Data breaches are a costly and time-consuming problem for businesses in today's digital age and no organization, regardless of industry or size, is immune. Cyberattacks can impact the security of proprietary information, halt operations, and compromise private customer data.
This guide explains how to respond to data breaches and protect your reputation and discusses the costs of data breach reputation damage.
Examples of reputation damage after a data breach
Reputation damage after a data breach can come from all directions. Negative media coverage reporting an incident can impact stock prices, make recruiting and retaining employees challenging, and cause customer churn.
Here are some real-life examples of organizations whose brands suffered after a data breach:
British Airways reputation falls to a four-year low
In June 2018, hackers delivered an attack that harvested personal, passport, and credit card information for nearly 500,000 British Airways passengers.
Besides hefty fines from Britain's Information Commissioner, British Airways faced lasting reputation damage after the incident. They went from 31st to 55th in reputation score, according to intelligence company Alva Group, which fell parallel to the falling customer satisfaction ratings and share price.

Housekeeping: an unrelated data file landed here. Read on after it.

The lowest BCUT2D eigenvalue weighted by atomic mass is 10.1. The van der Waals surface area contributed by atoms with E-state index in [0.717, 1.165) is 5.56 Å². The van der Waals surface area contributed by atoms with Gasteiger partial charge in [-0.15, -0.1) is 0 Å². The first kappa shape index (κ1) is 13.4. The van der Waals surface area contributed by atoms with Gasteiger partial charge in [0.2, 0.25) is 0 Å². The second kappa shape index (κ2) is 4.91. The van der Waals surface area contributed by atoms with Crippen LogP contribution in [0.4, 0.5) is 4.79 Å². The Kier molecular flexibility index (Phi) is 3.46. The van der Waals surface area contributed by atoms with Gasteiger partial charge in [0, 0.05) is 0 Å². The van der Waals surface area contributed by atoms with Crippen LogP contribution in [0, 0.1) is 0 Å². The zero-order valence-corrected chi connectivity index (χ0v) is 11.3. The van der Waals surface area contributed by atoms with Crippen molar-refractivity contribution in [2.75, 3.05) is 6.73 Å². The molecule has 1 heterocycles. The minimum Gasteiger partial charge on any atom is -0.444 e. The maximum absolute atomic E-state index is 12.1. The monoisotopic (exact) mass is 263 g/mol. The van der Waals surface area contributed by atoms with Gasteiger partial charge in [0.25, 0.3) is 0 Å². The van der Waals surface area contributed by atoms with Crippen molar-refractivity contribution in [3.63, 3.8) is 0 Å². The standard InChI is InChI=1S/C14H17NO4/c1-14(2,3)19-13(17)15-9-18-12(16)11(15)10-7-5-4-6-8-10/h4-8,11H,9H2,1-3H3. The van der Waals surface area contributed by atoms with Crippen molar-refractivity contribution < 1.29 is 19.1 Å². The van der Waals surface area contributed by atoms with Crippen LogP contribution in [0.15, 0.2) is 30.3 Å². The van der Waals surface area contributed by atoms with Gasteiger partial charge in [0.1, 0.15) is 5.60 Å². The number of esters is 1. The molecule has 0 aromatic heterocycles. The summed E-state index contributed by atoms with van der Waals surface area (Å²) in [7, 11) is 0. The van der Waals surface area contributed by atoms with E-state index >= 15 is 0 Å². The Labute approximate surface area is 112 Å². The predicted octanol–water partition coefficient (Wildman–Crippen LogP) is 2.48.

Equifax's reputation "Buzz" score falls 33 points
In 2017, Equifax announced that it had fallen victim to a breach that compromised nearly 147 million people. Attackers bypassed numerous security controls and exploited a known system vulnerability, which enabled them to harvest terabytes of data from the credit reporting agency.
Following the negative publicity, Equifax saw one of the largest-ever 10-day drops in Buzz score, a metric calculated by YouGov that uses a score range of 100 to -100 to capture the public perception of thousands of brands. They went from 0 to -33 — indicating that significantly more people thought negatively of Equifax than positively.
Long-lasting data breach consequences
Data breach reputation damage spans for an extended period after a company falls victim to an attack. They'll go through waves of public scrutiny and bad press and experience customer distrust that ultimately impacts their bottom line. Stakeholders lose faith in an organization's ability to combat cyberattacks and protect private information.